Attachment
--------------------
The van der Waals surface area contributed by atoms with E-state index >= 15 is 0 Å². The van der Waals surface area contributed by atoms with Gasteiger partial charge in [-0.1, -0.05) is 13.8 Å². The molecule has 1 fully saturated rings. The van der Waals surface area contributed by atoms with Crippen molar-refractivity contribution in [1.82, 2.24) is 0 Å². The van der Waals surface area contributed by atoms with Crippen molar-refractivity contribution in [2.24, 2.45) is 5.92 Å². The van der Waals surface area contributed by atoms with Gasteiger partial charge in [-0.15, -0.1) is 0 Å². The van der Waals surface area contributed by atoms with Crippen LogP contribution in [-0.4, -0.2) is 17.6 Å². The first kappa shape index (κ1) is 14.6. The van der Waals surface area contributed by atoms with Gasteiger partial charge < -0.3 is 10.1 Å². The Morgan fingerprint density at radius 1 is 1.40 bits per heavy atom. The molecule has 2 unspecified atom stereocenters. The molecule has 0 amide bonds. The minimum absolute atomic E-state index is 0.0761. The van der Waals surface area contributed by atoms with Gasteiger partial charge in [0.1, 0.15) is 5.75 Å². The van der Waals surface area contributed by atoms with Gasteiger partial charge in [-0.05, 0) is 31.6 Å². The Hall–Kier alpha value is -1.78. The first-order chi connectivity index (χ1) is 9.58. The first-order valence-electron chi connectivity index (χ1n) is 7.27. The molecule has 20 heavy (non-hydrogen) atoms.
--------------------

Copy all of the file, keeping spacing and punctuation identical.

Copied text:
The van der Waals surface area contributed by atoms with E-state index >= 15 is 0 Å². The van der Waals surface area contributed by atoms with Gasteiger partial charge in [-0.1, -0.05) is 13.8 Å². The molecule has 1 fully saturated rings. The van der Waals surface area contributed by atoms with Crippen molar-refractivity contribution in [1.82, 2.24) is 0 Å². The van der Waals surface area contributed by atoms with Crippen molar-refractivity contribution in [2.24, 2.45) is 5.92 Å². The van der Waals surface area contributed by atoms with Gasteiger partial charge in [-0.15, -0.1) is 0 Å². The van der Waals surface area contributed by atoms with Crippen LogP contribution in [-0.4, -0.2) is 17.6 Å². The first kappa shape index (κ1) is 14.6. The van der Waals surface area contributed by atoms with Gasteiger partial charge < -0.3 is 10.1 Å². The Morgan fingerprint density at radius 1 is 1.40 bits per heavy atom. The molecule has 2 unspecified atom stereocenters. The molecule has 0 amide bonds. The minimum absolute atomic E-state index is 0.0761. The van der Waals surface area contributed by atoms with Gasteiger partial charge in [0.1, 0.15) is 5.75 Å². The van der Waals surface area contributed by atoms with Gasteiger partial charge in [-0.05, 0) is 31.6 Å². The Hall–Kier alpha value is -1.78. The first-order chi connectivity index (χ1) is 9.58. The first-order valence-electron chi connectivity index (χ1n) is 7.27. The molecule has 20 heavy (non-hydrogen) atoms.